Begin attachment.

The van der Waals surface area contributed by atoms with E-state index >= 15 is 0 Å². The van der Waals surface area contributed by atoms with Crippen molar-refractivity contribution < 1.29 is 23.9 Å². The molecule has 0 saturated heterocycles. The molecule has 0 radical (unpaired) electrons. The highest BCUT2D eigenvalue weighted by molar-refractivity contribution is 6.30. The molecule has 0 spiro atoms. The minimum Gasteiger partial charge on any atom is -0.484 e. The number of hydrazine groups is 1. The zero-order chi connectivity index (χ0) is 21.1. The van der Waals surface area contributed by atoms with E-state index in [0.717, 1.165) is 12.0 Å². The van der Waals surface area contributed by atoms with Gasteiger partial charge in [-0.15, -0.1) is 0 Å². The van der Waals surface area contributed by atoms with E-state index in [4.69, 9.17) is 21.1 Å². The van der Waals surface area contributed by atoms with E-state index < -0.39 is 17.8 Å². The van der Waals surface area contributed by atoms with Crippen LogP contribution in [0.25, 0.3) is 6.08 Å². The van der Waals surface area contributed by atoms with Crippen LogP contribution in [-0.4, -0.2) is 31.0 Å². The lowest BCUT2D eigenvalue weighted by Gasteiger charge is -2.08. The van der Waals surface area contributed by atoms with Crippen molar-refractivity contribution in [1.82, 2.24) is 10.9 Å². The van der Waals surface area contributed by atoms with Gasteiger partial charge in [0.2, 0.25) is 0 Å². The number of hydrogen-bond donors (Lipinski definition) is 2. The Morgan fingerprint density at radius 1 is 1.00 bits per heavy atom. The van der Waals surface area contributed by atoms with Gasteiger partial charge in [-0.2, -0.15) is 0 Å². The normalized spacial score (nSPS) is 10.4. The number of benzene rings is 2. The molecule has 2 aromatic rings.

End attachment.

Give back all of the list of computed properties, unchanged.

The van der Waals surface area contributed by atoms with E-state index >= 15 is 0 Å². The van der Waals surface area contributed by atoms with Crippen molar-refractivity contribution < 1.29 is 23.9 Å². The molecule has 0 saturated heterocycles. The molecule has 0 radical (unpaired) electrons. The highest BCUT2D eigenvalue weighted by molar-refractivity contribution is 6.30. The molecule has 0 spiro atoms. The minimum Gasteiger partial charge on any atom is -0.484 e. The number of hydrazine groups is 1. The zero-order chi connectivity index (χ0) is 21.1. The van der Waals surface area contributed by atoms with E-state index in [0.717, 1.165) is 12.0 Å². The van der Waals surface area contributed by atoms with Gasteiger partial charge in [-0.15, -0.1) is 0 Å². The van der Waals surface area contributed by atoms with E-state index in [4.69, 9.17) is 21.1 Å². The van der Waals surface area contributed by atoms with E-state index < -0.39 is 17.8 Å². The van der Waals surface area contributed by atoms with Crippen LogP contribution in [0.25, 0.3) is 6.08 Å². The van der Waals surface area contributed by atoms with Crippen LogP contribution in [-0.4, -0.2) is 31.0 Å². The lowest BCUT2D eigenvalue weighted by Gasteiger charge is -2.08. The van der Waals surface area contributed by atoms with Crippen molar-refractivity contribution in [1.82, 2.24) is 10.9 Å². The van der Waals surface area contributed by atoms with Gasteiger partial charge in [0.2, 0.25) is 0 Å². The number of hydrogen-bond donors (Lipinski definition) is 2. The Morgan fingerprint density at radius 1 is 1.00 bits per heavy atom. The van der Waals surface area contributed by atoms with Gasteiger partial charge in [-0.2, -0.15) is 0 Å². The normalized spacial score (nSPS) is 10.4. The number of benzene rings is 2. The molecule has 2 aromatic rings.